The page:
I love training with my aikido teachers. In particular on of them is always an inspiration to train with, be it him teaching a class or us training one-on-one together. He encourages me, helps me out when I am stuck, remains humble, isn’t frightened to admit a mistake and is an all round good egg. One of the things I admire is that he (like some of my other instructors) have that wonderful way of making a technique look effortless but when you are on the receiving end you know it is deadly. It’s the effortless look that causes many people to think aikido is ineffective, but that’s a debate for another day.
On Friday a combination of circumstances led to me driving past my aikido club just in time for training. I hadn’t planned to be there, so lacked the right kit, but I thought a break in my journey for a few hours of aikido was a good idea. I was delighted when I found the above mentioned instructor was teaching the class.
Martial artists know the importance of instigating movement from the hips (or your centre). The body creates strong movement from the hips, it prevents an over-reliance on upper-body strength. Sooner or later someone will be physically stronger than you but few non-martial art people work out how to be mechanically stronger. What I took away from last weeks lesson wasn’t just about hip movement, it was about which hip in which direction is the principal driving force.
I’ll start this simple. In Jitsu and Iaido we learn that there are two ways you can move forward.
- Use the forward leg to pull the body towards it, dragging the back leg with you.
- Use the back leg to push the body towards the front leg.
Try it. Which one creates the most power? If you get a friend to hold out an arm and try and stop you moving is it easier to push against them from the back leg, or pull yourself on the front leg? Back leg wins every time. Your body is driving against the arm, rather than the muscles in one leg.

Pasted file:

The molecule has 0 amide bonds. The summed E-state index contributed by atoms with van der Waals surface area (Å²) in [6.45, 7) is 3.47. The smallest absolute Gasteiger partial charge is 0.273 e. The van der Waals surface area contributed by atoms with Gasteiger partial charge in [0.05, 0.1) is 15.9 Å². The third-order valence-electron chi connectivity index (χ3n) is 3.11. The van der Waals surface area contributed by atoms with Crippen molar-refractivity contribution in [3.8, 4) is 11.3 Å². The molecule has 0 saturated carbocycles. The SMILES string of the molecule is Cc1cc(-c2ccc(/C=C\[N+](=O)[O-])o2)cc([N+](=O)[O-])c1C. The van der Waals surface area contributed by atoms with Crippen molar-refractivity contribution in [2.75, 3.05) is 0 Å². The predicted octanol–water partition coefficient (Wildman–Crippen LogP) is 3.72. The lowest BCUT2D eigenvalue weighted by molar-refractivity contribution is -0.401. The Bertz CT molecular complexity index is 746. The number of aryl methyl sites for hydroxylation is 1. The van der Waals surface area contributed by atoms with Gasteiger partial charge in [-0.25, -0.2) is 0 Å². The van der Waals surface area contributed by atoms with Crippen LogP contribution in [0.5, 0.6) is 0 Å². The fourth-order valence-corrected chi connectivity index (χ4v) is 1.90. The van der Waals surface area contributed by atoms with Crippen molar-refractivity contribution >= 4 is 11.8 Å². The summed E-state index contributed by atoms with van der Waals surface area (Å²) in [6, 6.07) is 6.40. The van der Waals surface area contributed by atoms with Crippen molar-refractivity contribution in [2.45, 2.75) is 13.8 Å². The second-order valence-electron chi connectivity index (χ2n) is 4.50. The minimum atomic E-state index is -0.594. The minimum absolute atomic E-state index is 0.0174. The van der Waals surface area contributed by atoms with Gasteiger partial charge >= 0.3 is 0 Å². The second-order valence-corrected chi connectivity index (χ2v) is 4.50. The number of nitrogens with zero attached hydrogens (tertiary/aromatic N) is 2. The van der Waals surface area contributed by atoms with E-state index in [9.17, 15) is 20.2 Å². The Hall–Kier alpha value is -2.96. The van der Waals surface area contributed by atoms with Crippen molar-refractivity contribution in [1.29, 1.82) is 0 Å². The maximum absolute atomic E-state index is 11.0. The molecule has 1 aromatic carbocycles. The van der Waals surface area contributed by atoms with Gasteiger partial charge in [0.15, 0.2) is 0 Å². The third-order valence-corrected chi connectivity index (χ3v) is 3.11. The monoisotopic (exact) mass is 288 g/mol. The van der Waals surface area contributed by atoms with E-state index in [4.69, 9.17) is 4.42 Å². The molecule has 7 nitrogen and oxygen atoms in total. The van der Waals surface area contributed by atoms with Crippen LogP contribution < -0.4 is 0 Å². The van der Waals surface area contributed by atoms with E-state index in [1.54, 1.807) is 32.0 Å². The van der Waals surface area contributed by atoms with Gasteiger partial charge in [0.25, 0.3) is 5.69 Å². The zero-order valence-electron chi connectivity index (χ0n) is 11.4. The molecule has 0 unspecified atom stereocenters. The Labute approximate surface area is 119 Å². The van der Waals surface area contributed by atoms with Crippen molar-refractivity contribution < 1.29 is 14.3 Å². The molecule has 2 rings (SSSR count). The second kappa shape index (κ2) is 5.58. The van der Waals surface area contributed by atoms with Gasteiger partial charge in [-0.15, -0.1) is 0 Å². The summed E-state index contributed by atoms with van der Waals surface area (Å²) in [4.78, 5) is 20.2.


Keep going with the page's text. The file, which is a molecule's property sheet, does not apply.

What my aikido instructor showed us, and we successfully showed amongst ourselves, is that which hip that drives a hip turn is as important as which leg drives a step forward. Conventionally aikidoka are told, “turn the hips.” This causes the forward one to rotate back and the backwards one slightly forward. Which is good, you do generate more power than by using the upper body alone, but that power is limited. And because the forward hip is now moving away from your opponent then the power and direction behind your defence is now reduced.
Instead we were shown to drive the back hip forward. This achieves two things. Firstly, to successfully do this you have to drop your weight. Dropping your centre of gravity is a common theme across martial arts! Secondly, you no longer produce an inadvertent move backwards, and subsequent power reduction. Instead you continue to drive towards the opponent. I’ve written about the need to do this for both Iaido and Jitsu.
The class went through a variety of techniques with each one utilising this modified hip turn. Wow! We were all feeling the effects of it by the end of the class! For me it was a real light-bulb moment. There has always been this nagging feeling in my mind that my aikido tends too much to the passive side. And if that is because I have unknowingly been including a minor retreat in my techniques then this makes semse.
So for a random drop in on a class I came away having learned a great deal. Hip, hip hurrah!